- Science Director Dr. John Spence named Royal Society Fellow
- BioXFEL Graduate Student Joey Olmos (Rice) Earns NSF Graduate Research Fellowship
- Mapping Conformational Landscape Through Crystallography
- NSF BioXFEL researchers create a better way to find out ‘when’
- Taking the initiative on single particle imaging
- Monday, 04 February 2019 14:47
Ed Lattman is the recipient of the 2019 Isidor Fankuchen Award, an award that is given “to recognize contributions to crystallographic research by one who is known to be an effective teacher of crystallography.”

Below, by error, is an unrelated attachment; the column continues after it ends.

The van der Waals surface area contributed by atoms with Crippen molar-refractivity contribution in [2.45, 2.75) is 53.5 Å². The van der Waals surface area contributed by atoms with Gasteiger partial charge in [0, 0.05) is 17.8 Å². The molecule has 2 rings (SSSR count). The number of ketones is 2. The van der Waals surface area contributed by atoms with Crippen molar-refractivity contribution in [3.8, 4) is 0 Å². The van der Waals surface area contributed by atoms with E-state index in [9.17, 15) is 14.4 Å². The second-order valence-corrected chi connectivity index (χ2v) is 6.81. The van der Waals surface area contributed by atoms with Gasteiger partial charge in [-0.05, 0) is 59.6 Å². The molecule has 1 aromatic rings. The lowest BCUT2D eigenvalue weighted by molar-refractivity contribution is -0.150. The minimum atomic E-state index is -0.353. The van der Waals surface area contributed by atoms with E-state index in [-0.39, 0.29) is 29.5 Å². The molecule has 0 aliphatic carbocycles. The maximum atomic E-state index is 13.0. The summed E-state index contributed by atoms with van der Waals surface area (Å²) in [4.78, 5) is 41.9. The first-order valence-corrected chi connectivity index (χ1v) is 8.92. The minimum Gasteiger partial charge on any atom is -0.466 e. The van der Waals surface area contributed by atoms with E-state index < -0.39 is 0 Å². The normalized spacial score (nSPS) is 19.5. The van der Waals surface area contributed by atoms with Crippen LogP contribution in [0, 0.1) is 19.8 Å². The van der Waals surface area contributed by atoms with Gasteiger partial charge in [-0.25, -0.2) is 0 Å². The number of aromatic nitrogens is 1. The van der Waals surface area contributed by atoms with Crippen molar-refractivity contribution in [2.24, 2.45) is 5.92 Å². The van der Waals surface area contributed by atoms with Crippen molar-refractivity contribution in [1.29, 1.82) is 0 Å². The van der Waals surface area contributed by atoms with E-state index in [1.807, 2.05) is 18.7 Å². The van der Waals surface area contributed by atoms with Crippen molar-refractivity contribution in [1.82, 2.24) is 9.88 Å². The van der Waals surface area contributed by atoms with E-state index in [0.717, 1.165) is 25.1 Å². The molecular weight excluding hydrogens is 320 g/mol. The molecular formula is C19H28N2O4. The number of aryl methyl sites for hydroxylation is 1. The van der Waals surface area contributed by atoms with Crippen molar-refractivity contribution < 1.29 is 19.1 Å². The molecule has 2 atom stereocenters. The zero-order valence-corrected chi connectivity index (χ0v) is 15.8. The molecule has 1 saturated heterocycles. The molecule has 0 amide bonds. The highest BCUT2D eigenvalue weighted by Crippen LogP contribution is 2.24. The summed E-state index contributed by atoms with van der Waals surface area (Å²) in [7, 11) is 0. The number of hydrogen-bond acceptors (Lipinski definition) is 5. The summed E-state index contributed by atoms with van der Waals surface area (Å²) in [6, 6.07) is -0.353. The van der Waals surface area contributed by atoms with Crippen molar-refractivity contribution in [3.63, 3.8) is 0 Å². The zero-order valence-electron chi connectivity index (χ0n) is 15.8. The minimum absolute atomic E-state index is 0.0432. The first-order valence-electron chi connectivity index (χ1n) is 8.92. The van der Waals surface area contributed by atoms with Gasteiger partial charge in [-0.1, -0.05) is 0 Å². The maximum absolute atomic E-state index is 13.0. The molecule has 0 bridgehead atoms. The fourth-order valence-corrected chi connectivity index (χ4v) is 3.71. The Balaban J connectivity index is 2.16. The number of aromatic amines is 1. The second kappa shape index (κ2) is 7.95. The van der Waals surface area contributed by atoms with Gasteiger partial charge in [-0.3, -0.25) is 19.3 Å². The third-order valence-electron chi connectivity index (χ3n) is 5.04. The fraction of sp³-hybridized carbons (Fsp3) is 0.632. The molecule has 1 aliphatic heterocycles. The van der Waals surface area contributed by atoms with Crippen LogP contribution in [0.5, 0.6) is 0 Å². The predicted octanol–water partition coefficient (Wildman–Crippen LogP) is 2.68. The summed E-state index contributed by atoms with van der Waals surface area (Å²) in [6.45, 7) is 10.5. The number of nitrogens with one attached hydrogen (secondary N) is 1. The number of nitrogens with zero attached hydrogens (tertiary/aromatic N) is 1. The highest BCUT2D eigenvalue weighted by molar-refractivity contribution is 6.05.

He is the Director of the BioXFEL Center, an NSF Science and Technology Center focused on applying new X-ray laser technology to further our understanding of the structure and function of biomacromolecular machines. He is also Professor of Structural Biology in the University of Buffalo School of Medicine and Biomedical Science. His scholarly achievements have contributed fundamentally to macromolecular crystallography and other diffraction methods. Ed was the first to articulate the currently used approach to molecular replacement, in which a known molecular structure is placed into an unknown cell. Today, almost five decades later, roughly 75 percent of all new protein structures are determined using this technique; few other advances achieve this degree of influence. Perhaps more importantly, Ed has contributed to the advancement of crystallography by thinking broadly and with deep insight into issues; for instance, he has written profoundly about conceptual problems in protein folding. Ed’s teaching of crystallography comprises a number of modalities over the years. His formal lectures have a clarity that helps his audience understand complex issues. At Johns Hopkins, in the laboratory and in Friday afternoon beer sessions, he thoughtfully and clearly discussed the nuances of crystallographic theory and practice making him a wonderful mentor. Ed brought his skills of teaching to IMCA with remarkable impact. He has provided a vision for growth and expansion of their scientific capabilities and of their thinking; for instance, he educates on new technologies. One of his wonderful qualities is his interest in the advancement of each scientist. At IMCA this has manifested itself by his talking to all of the IMCA staff and board members about science and about scientific growth and development. As a testament to the significant and prolonged impact that Ed has had and will continue to have is the authorship, with Patrick Loll, of a graduate text Protein Crystallography, a masterpiece of clarity. His impact goes far beyond that provided by his own publication list.